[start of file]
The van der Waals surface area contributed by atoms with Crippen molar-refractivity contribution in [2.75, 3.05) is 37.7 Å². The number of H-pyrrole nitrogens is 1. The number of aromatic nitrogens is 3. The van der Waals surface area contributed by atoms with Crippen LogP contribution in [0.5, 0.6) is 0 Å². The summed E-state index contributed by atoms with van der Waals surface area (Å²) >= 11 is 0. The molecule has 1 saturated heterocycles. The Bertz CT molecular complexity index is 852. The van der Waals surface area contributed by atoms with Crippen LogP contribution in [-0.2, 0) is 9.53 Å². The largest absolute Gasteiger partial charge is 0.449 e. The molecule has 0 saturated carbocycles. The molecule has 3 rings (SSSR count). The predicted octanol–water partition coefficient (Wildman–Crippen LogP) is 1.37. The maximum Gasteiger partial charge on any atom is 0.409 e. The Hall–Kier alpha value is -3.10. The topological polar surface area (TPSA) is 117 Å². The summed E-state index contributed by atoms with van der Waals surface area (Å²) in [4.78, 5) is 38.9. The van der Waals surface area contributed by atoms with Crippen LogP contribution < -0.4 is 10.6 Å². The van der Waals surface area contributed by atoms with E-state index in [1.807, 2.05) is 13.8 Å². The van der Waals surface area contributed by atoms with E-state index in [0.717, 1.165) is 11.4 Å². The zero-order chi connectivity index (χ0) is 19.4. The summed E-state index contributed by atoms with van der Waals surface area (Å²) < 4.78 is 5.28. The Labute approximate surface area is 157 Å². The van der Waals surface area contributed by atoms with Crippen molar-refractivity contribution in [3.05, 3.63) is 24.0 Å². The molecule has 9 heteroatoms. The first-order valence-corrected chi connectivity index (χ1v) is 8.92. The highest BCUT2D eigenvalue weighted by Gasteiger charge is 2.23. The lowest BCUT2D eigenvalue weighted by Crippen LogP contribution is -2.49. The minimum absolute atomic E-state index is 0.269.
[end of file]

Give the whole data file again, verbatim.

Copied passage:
The van der Waals surface area contributed by atoms with Crippen molar-refractivity contribution in [2.75, 3.05) is 37.7 Å². The number of H-pyrrole nitrogens is 1. The number of aromatic nitrogens is 3. The van der Waals surface area contributed by atoms with Crippen LogP contribution in [0.5, 0.6) is 0 Å². The summed E-state index contributed by atoms with van der Waals surface area (Å²) >= 11 is 0. The molecule has 1 saturated heterocycles. The Bertz CT molecular complexity index is 852. The van der Waals surface area contributed by atoms with Crippen LogP contribution in [-0.2, 0) is 9.53 Å². The largest absolute Gasteiger partial charge is 0.449 e. The molecule has 0 saturated carbocycles. The molecule has 3 rings (SSSR count). The predicted octanol–water partition coefficient (Wildman–Crippen LogP) is 1.37. The maximum Gasteiger partial charge on any atom is 0.409 e. The Hall–Kier alpha value is -3.10. The topological polar surface area (TPSA) is 117 Å². The summed E-state index contributed by atoms with van der Waals surface area (Å²) in [4.78, 5) is 38.9. The van der Waals surface area contributed by atoms with Crippen LogP contribution < -0.4 is 10.6 Å². The van der Waals surface area contributed by atoms with E-state index in [1.807, 2.05) is 13.8 Å². The van der Waals surface area contributed by atoms with E-state index in [0.717, 1.165) is 11.4 Å². The zero-order chi connectivity index (χ0) is 19.4. The summed E-state index contributed by atoms with van der Waals surface area (Å²) < 4.78 is 5.28. The Labute approximate surface area is 157 Å². The van der Waals surface area contributed by atoms with Crippen molar-refractivity contribution in [3.05, 3.63) is 24.0 Å². The molecule has 9 heteroatoms. The first-order valence-corrected chi connectivity index (χ1v) is 8.92. The highest BCUT2D eigenvalue weighted by Gasteiger charge is 2.23. The lowest BCUT2D eigenvalue weighted by Crippen LogP contribution is -2.49. The minimum absolute atomic E-state index is 0.269.